Thursday, June 7, 2012

Democracy: Its Foundation and its Fungus

British Prime Minister Margaret Thatcher gave a speech in 1988 that represented the height of political incorrectness:

  • The truths of Judeo-Christian tradition are infinitely precious, not only, as I believe, because they are true, but also because they provide the moral impulse which alone can lead to that peace, in the true meaning of the word, for which we all long…there is little hope for democracy if the hearts of men and women in democratic societies cannot be touched by a call to something greater than themselves. Political structures, state institutions, collective ideals are not enough… [Democracy requires] the life of faith…as much to the temporal as to the spiritual welfare of the nation.
Although such a speech would be scorned in today’s West, its truth is quite obvious. If we lack the assured conviction that there are higher and transcendent realities – truth, democracy, integrity - which must be upheld, our personal pressures and desires exploding in our individual lives will overshadow these distant verities.

Several NYC officials have privately admitted that the real reason that the churches are being forced out of the NYC public schools is not because of the alleged violation of the “separation clause.” Instead, they simply don’t like what these churches represent. One admitted to me that her real reason for rejoicing in this decision was because these churches generally didn’t ordain women as pastors. Heck with the principle of equal rights and equal protection before the law! “If their beliefs offend me, then deprive them of their rights!”

The universities have traditionally been the care-takers for our freedoms of speech and inquiry. And they still are as long as your beliefs and expressions are politically correct. Two State universities expelled students from their graduate counseling programs because they expressed opinions that only favored traditional marriage. Likewise, many highly qualified speakers have been deprived of the microphone because of they expressed doubt about the prevailing Darwinian orthodoxy. Meanwhile, the California Senate just approved a bill that would that forbids a psychotherapist from counseling a minor who wants to leave the gay lifestyle.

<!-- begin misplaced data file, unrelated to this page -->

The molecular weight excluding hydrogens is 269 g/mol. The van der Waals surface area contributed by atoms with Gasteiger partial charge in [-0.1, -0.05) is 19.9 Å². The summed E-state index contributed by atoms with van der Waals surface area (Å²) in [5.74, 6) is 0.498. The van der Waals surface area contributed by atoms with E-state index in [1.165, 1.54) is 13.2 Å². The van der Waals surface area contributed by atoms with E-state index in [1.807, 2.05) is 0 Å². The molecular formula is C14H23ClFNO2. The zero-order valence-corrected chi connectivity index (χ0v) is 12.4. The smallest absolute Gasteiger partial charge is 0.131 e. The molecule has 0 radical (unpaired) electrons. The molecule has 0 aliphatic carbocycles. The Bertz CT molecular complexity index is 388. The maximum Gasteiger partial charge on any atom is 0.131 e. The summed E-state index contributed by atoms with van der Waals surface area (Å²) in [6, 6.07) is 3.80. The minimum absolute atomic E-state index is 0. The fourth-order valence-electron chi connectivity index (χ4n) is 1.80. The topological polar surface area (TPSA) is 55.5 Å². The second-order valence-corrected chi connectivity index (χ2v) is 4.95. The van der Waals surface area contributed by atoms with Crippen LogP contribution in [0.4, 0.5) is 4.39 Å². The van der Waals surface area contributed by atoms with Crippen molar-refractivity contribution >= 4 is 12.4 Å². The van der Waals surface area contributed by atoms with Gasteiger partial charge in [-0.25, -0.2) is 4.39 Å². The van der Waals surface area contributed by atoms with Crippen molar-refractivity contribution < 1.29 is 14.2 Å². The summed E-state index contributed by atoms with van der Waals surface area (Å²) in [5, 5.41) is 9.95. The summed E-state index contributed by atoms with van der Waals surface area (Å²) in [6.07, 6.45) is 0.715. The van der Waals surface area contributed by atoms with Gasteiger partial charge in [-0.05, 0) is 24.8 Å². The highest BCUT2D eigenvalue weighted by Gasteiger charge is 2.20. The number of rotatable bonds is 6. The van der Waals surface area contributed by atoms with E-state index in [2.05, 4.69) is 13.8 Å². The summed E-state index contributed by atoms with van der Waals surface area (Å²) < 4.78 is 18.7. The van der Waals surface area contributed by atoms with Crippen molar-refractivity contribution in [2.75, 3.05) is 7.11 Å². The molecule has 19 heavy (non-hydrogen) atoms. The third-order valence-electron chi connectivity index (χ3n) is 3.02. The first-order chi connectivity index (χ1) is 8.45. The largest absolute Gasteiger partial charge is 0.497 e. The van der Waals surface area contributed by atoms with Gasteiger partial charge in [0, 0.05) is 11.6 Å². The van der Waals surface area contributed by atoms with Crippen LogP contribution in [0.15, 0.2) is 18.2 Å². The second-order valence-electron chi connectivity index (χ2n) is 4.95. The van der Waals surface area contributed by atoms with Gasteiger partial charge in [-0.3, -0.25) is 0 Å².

Political correctness is trumping democracy and free speech across the broad Western landscape. One newsman confessed that he saw his role as a political activist for his liberal causes over balanced reportage of the news. His political orientation trumps truth.

Along with this break from truth and higher principles is the predictable justification that secular humanism is actually the supreme care-taker of the things we’ve come to value – democracy, the freedom of belief and speech, and our many other legal protections.

Along with this questionable justification comes the denial of the role of Christianity in securing democracy and all of its benefits. However, Indian scholar, Vishal Mangalwadi, proposes that the roots of Western freedom are found in a despised and rejected Book:

  • Some people ridicule the Protestant Reformers but relish the notion of human equality. They do not know that the Reformers paid with their lives to make the biblical idea of equality a foundational principle of the modern world. Today, we take it for granted that uplifting the downtrodden is a noble virtue. In Wycliffe’s England, the idea of raising peasants to the status of aristocracy was abhorrent. (The Book that Made your World, 146)
John Wycliffe had been the first to translate the Bible into English (cir. 1375). He was convinced that:

  • The laws made by prelates are not to be received as matters of faith, nor are we to confide in their public instructions, nor in any of their words, but as they are founded in Holy Writ.
It was the “Holy Writ” that would free the people from oppression and the “divine right of kings.” In contrast, the common people had been regarded as “swine,” unworthy of having the Bible in their own language. In this regard, Mangalwadi quotes from Henry Knighton, a “Wycliffe-hater” and a representative of the thinking of his age:

  • As a result [of Wycliffe’s English translation], what was previously known only by learned clerics and those of good understanding has become common, and available to the laity – in fact, even to women who can read. As a result, the pearls of the gospel have been scattered and spread before swine [- the common people]. (146
Mangalwadi writes that “Democracy followed in his [Wycliffe’s] trail.” Truth had been let out of the bag. The cleric no longer had a monopoly. The laity could now go right to God’s Word, and this dignified and empowered them. They could now have their own reasoning, thoughts, and convictions, and they were entitled to them. The “Holy Writ” taught them that they were all priests themselves (1 Peter 2:9-10), having their own special and intimate relationship with their Redeemer.

This ennobled the people. They could now even answer back to the king himself. However, as this conviction erodes in the West, and westerners fill the vacuum with their own “dignity” – their power, possessions, popularity and achievements – equality is deprived of its rationale basis from above. Without the divine perspective, there can be no equality. We differ physically, educationally, intellectually, psychological and also by any measure of performance. “Equality” and “human rights” are therefore becoming rationally insupportable, but few realize the implications of this brave new world of their creation.

We have smelled the gas chambers and have heard about the Gulags, but we’ve convinced ourselves that they had nothing to do with us.  We have even seen the insipient mind-control growing across the West as a hairy fungus, but it’s our fungus, and we feel at home, at least for now, until the fungus sends out its spores.

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